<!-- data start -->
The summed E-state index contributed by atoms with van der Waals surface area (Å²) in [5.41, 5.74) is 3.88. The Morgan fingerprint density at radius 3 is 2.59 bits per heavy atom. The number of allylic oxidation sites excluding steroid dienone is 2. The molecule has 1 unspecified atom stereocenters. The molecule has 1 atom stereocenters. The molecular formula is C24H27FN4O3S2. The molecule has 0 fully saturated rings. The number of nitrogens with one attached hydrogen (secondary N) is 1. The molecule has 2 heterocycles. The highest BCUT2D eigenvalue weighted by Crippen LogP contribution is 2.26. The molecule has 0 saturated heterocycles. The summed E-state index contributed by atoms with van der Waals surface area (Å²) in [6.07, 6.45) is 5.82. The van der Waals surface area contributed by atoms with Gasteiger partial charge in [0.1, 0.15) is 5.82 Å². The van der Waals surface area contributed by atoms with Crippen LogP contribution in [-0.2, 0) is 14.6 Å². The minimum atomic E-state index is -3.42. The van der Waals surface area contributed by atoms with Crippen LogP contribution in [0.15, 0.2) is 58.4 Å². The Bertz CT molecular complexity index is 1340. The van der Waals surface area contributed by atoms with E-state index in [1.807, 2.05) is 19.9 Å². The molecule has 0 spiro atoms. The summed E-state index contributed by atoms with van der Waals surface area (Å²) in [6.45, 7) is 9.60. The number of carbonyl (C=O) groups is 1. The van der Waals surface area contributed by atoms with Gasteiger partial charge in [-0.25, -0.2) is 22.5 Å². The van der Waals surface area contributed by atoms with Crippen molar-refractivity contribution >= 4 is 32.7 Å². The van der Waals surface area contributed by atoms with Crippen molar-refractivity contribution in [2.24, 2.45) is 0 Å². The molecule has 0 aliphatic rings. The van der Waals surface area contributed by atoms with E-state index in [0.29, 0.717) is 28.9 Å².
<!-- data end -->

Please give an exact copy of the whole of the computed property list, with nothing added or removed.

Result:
The summed E-state index contributed by atoms with van der Waals surface area (Å²) in [5.41, 5.74) is 3.88. The Morgan fingerprint density at radius 3 is 2.59 bits per heavy atom. The number of allylic oxidation sites excluding steroid dienone is 2. The molecule has 1 unspecified atom stereocenters. The molecule has 1 atom stereocenters. The molecular formula is C24H27FN4O3S2. The molecule has 0 fully saturated rings. The number of nitrogens with one attached hydrogen (secondary N) is 1. The molecule has 2 heterocycles. The highest BCUT2D eigenvalue weighted by Crippen LogP contribution is 2.26. The molecule has 0 saturated heterocycles. The summed E-state index contributed by atoms with van der Waals surface area (Å²) in [6.07, 6.45) is 5.82. The van der Waals surface area contributed by atoms with Gasteiger partial charge in [0.1, 0.15) is 5.82 Å². The van der Waals surface area contributed by atoms with Crippen LogP contribution in [-0.2, 0) is 14.6 Å². The minimum atomic E-state index is -3.42. The van der Waals surface area contributed by atoms with Crippen LogP contribution in [0.15, 0.2) is 58.4 Å². The Bertz CT molecular complexity index is 1340. The van der Waals surface area contributed by atoms with E-state index in [1.807, 2.05) is 19.9 Å². The molecule has 0 spiro atoms. The summed E-state index contributed by atoms with van der Waals surface area (Å²) in [6.45, 7) is 9.60. The number of carbonyl (C=O) groups is 1. The van der Waals surface area contributed by atoms with Gasteiger partial charge in [-0.25, -0.2) is 22.5 Å². The van der Waals surface area contributed by atoms with Crippen molar-refractivity contribution >= 4 is 32.7 Å². The van der Waals surface area contributed by atoms with Crippen molar-refractivity contribution in [2.24, 2.45) is 0 Å². The molecule has 0 aliphatic rings. The van der Waals surface area contributed by atoms with E-state index in [0.29, 0.717) is 28.9 Å².